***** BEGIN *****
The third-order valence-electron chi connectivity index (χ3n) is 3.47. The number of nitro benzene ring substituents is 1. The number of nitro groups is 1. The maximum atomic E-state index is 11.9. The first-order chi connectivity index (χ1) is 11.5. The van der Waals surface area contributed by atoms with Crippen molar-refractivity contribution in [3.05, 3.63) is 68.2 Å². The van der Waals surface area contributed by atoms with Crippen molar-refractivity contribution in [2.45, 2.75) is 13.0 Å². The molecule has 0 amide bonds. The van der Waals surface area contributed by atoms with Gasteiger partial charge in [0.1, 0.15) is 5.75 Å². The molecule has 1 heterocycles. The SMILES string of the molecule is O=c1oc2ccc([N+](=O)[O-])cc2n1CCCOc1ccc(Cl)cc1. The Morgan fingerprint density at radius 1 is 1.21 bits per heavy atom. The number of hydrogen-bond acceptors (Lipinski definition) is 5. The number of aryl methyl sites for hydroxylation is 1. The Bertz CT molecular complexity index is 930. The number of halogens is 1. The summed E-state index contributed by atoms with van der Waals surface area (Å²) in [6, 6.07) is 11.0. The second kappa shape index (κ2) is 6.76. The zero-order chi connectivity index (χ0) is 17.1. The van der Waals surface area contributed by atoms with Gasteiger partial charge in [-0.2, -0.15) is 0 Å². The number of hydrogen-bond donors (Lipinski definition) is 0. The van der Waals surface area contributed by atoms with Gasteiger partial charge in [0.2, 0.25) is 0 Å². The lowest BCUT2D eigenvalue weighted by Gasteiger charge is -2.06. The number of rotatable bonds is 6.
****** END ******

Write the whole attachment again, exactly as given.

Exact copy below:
The third-order valence-electron chi connectivity index (χ3n) is 3.47. The number of nitro benzene ring substituents is 1. The number of nitro groups is 1. The maximum atomic E-state index is 11.9. The first-order chi connectivity index (χ1) is 11.5. The van der Waals surface area contributed by atoms with Crippen molar-refractivity contribution in [3.05, 3.63) is 68.2 Å². The van der Waals surface area contributed by atoms with Crippen molar-refractivity contribution in [2.45, 2.75) is 13.0 Å². The molecule has 0 amide bonds. The van der Waals surface area contributed by atoms with Gasteiger partial charge in [0.1, 0.15) is 5.75 Å². The molecule has 1 heterocycles. The SMILES string of the molecule is O=c1oc2ccc([N+](=O)[O-])cc2n1CCCOc1ccc(Cl)cc1. The Morgan fingerprint density at radius 1 is 1.21 bits per heavy atom. The number of hydrogen-bond acceptors (Lipinski definition) is 5. The number of aryl methyl sites for hydroxylation is 1. The Bertz CT molecular complexity index is 930. The number of halogens is 1. The summed E-state index contributed by atoms with van der Waals surface area (Å²) in [6, 6.07) is 11.0. The second kappa shape index (κ2) is 6.76. The zero-order chi connectivity index (χ0) is 17.1. The van der Waals surface area contributed by atoms with Gasteiger partial charge in [-0.2, -0.15) is 0 Å². The number of hydrogen-bond donors (Lipinski definition) is 0. The van der Waals surface area contributed by atoms with Gasteiger partial charge in [0.2, 0.25) is 0 Å². The lowest BCUT2D eigenvalue weighted by Gasteiger charge is -2.06. The number of rotatable bonds is 6.